One of the points I will touch on in the "Cons" section is the problem with under-staffing. However, that problem did work out in my favor on more than one occasion. Since I had learned how to do almost everything essential to the Electronics Sales Associate, Photo Lab Associate, and Wireless Sales Associate positions, whenever I had some extra time (spring break, summer break, etc.), I could usually volunteer to fill those positions where there were open shifts since I was only a part-time worker, and very rarely was scheduled for the maximum 40 hours/week that is offered to full-time associates, and even 32 hours/week that is supposed to be offered to part-time associates. It gave me the opportunity to make some extra money.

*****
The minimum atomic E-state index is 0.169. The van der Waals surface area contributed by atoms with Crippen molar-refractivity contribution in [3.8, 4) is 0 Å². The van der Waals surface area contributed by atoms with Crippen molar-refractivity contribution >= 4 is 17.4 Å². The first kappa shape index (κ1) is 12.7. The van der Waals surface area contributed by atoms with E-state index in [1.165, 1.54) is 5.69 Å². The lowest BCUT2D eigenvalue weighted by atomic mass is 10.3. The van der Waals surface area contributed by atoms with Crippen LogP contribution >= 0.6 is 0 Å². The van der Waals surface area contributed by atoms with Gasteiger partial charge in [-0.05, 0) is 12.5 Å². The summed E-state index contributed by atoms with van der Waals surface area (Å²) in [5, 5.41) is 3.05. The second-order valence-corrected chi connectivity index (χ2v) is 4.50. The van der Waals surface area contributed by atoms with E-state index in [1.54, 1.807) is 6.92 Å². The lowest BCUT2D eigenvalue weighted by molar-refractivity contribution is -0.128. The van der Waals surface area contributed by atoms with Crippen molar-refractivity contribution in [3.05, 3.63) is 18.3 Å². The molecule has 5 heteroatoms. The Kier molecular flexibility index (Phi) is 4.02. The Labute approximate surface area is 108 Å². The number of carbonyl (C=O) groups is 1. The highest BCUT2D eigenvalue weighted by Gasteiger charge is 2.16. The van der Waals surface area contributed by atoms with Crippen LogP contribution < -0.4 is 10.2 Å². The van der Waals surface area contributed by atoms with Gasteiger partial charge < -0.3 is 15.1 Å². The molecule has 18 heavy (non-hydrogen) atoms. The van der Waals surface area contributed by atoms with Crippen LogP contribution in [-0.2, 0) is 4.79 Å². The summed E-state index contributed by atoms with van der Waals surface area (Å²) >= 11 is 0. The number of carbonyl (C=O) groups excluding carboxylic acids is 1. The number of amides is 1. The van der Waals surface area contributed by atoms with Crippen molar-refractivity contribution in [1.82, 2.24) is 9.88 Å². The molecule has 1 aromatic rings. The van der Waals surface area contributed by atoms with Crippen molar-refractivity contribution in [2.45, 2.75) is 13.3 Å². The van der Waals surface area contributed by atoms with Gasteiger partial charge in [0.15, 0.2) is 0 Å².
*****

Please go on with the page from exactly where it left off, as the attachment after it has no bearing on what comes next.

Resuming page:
As I mentioned, the work itself wasn't difficult. What makes the job so frustrating is the people you encounter every day, both co-workers/management, and customers. I know that it is normal to not get along with some co-workers in pretty much any situation, but when they are unhappy with their jobs, that makes it harder, and the company can do a lot to fix that. Customers tend to be incredibly rude and demanding for no reason, particularly when you get closer to the holiday season. Unfortunately, the problem they have is usually with something that is beyond your control. If you are out of stock on something, they act like it's your fault, even if you didn't do the ordering of the product. Try not to do anything wrong, because if you do, then you are giving them ammunition. If you hear the words, "I want to speak to a manager," good luck finding one in an amount of time that satisfies that customer.